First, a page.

“Dad... what am I?” Railey felt tears prickling her eyes. When she had woken up this morning, being rushed out of the house by Jacob, who wouldn’t let her even eat breakfast, she had not thought that this is where her day would take her. Despite the warmth of the summer day, her father standing no close, Railey shivered.

“You have to understand Railey, that there is a lot in this world that exists, a lot of things that you’ve seen but a lot you don’t even know about. Your mother... she was one of those things that we didn’t fully understand when we met her.

She walked her way into the pack and set herself in with a lot of practice, wrapped herself around me and I... I got you. So I can’t hate her as much as I want to. But she had a power about her, a connection with the world. She was in tune with the woods, connected to the soil, the sky, the wind.”

“I don’t understand.”

“Railey, do you remember when you were five and you climbed that tree that was covered in fire ants. And you didn’t get bit. Or that time you fell into the river and I thought I had lost you but you just... you just climbed out down at the end without a scratch and I was so relieved. Railey...” He covered his eyes, his hands shaking. She had never seen her father like this, tears in his eyes as he smiled down at her. “You’re just like her, and I’ve been denying it for so long, Railey you’re just like your mother.”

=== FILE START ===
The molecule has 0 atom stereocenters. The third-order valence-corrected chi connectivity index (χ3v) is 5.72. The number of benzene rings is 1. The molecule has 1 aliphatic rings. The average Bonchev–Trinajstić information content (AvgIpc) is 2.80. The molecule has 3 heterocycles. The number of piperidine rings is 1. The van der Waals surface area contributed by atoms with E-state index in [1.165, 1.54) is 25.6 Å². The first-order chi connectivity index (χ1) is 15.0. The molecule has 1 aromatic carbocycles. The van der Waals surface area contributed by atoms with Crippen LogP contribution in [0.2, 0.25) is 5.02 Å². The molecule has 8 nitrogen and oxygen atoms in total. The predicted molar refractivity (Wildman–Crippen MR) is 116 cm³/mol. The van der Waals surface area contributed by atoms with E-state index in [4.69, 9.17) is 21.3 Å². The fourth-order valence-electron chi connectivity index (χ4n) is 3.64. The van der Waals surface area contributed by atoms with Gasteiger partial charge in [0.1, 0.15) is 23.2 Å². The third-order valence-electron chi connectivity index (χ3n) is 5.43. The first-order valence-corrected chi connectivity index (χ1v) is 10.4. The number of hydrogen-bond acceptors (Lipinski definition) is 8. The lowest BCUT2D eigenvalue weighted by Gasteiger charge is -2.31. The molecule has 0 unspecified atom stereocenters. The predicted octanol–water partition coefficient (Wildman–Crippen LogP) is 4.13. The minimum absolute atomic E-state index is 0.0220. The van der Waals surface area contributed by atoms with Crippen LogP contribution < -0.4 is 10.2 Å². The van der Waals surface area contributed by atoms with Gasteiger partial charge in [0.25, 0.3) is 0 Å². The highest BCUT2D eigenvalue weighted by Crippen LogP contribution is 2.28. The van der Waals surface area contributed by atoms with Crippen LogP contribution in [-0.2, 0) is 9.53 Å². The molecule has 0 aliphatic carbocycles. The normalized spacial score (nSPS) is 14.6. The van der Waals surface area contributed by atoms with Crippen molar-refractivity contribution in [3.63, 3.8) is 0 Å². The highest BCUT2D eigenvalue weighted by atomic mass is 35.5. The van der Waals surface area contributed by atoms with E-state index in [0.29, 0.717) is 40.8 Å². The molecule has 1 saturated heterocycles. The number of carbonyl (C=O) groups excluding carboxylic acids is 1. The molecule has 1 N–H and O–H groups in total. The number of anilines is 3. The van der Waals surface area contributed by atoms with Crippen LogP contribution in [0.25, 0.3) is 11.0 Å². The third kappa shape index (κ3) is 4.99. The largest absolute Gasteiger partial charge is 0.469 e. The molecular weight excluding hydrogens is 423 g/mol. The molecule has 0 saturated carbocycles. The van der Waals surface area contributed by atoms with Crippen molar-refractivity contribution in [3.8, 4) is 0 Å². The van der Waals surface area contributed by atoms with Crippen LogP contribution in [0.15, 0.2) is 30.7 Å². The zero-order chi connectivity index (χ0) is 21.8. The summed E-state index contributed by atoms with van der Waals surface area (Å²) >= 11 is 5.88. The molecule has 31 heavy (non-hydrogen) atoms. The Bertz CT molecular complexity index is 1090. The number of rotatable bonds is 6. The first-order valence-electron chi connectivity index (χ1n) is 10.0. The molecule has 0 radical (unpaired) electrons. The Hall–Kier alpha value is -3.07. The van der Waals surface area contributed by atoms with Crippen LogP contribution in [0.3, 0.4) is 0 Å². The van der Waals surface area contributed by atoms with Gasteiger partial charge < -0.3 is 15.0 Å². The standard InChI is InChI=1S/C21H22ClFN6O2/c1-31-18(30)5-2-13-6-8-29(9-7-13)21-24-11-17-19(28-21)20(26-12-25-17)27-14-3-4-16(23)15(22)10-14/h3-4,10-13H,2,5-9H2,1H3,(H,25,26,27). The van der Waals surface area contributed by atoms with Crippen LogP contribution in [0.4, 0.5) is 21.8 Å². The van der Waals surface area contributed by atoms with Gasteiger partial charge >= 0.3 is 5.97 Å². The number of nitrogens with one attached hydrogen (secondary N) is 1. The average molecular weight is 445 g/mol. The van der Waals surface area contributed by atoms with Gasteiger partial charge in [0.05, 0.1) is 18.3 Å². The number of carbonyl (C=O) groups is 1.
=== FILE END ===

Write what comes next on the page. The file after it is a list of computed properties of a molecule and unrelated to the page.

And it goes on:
“She was what most would call a witch. Some cultures call them healers, some of them call them shaman’s, but she was in tune with the world. She could make things... happen.”

“I’m a witch?”

“Yes, and no. You come from a very powerful heritage on her side. Your mom was very strong. Railey, I don’t want you to think you’re...bad. Billy, he’s just biased. A lot of bad things happened when your mom was here, but I was too blinded by my love for her to notice them. Railey you’re not like that.”